Sodexo Contributes to Dialogue on Growing STEM Talent Gap at 2016 Global STEM Talent Summit

April 28, 2016

Sodexo joins with 25 Companies and 200 Participants to help STEMconnector® Drive Sustainable Impact and Deliver Tangible Solutions to Address the Demand for STEM Occupations

Sodexo Contributes to Dialogue on Growing STEM Talent Gap at 2016 Global STEM Talent Summit

Gaithersburg, Md., April 28, 2016 — Sodexo, world leader in Quality of Life Services, joined industry thought leaders at the Global STEM Talent Summit today at the Gallup World Headquarters in Washington, D.C. to stimulate action for filling millions of skilled jobs. Led by STEMconnector®, the Summit is the first step in this private sector initiative to tackle the STEM talent gap.

“The Global STEM Talent Summit is a major industry-led step in seeking to solve the STEM talent gap that exists in the U.S. and in many other parts of the world,” said Dr. Heidi Kleinbach-Sauter, senior vice president of R&D, PepsiCo and chairwoman of the Global STEM Talent Summit. “It is now critical for the private sector to convene and create an actionable plan to develop at scale solutions to future proof economic growth.”

The day-long event served as a platform for discussion, sharing best practices in STEM talent development strategies, networking and taking collective action to drive scale and speed in helping to solve for the STEM shortfall. Together with its 25 strategic partners, STEMconnector® will outline a three-year strategic roadmap that aims to drive sustainable impact and deliver tangible solutions to diminish the STEM talent gap in the US.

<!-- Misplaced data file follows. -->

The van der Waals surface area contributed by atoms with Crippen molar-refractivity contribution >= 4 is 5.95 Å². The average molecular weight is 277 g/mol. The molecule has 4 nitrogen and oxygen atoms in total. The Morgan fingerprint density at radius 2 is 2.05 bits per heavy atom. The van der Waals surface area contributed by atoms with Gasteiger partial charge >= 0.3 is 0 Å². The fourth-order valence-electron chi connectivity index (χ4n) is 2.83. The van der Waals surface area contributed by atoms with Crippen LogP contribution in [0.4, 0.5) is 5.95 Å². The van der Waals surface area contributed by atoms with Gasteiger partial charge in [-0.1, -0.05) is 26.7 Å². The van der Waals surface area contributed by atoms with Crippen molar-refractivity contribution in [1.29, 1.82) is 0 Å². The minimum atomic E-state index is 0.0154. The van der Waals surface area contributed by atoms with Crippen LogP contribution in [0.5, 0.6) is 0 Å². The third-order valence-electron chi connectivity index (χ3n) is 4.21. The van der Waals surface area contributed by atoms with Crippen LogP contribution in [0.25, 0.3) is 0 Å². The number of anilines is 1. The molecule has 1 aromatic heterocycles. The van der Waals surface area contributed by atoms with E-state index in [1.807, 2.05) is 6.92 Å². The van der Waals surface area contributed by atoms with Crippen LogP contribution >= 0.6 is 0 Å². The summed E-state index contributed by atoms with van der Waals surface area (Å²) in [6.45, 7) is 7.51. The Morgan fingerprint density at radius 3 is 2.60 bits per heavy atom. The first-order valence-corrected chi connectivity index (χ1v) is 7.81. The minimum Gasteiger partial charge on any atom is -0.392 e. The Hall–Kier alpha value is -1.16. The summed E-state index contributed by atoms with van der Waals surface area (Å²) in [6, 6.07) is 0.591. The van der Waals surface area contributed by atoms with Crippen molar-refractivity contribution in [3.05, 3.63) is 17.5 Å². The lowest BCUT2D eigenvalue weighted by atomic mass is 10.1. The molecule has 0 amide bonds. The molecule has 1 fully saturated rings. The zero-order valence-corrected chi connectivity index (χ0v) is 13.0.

“Business leaders have set the tone by ramping up investments and engagement in STEM education in order to prepare the next generation of skilled talent necessary to drive innovation and economic growth,” said Edie Fraser, CEO, STEMconnector®. “Now we need to shift our focus of turning investments in education into a sustainable, long-term talent pool.”

In a panel session on global talent development with Johnson & Johnson, Deloitte, Pinnacle Group, DLR Group and moderated by Financial Times editor Sam Fleming, Michael Norris, CEO Healthcare, Sodexo North America noted the critical importance of attending to the basics. “If we are serious about developing a diverse pipeline of STEM talent we need to begin with the essentials. Think about it, four of the country’s five largest public school systems are broke. One in five kids in the country are at risk of hunger and far too many parents see their child’s walk to school as potentially life threatening. I’m convinced that if we can take care of the basics, we can attract a broader swath of STEM talent.”

Over the past decade, growth in STEM jobs was three times greater than that of non-STEM jobs, according to Texas State University. Developing and retaining high-skilled STEM workers is crucial for employers. At the 2016 Global STEM Talent Summit, employers shared professional short and long- term STEM talent development models and best practices for training their employees and retaining high-skilled STEM talent.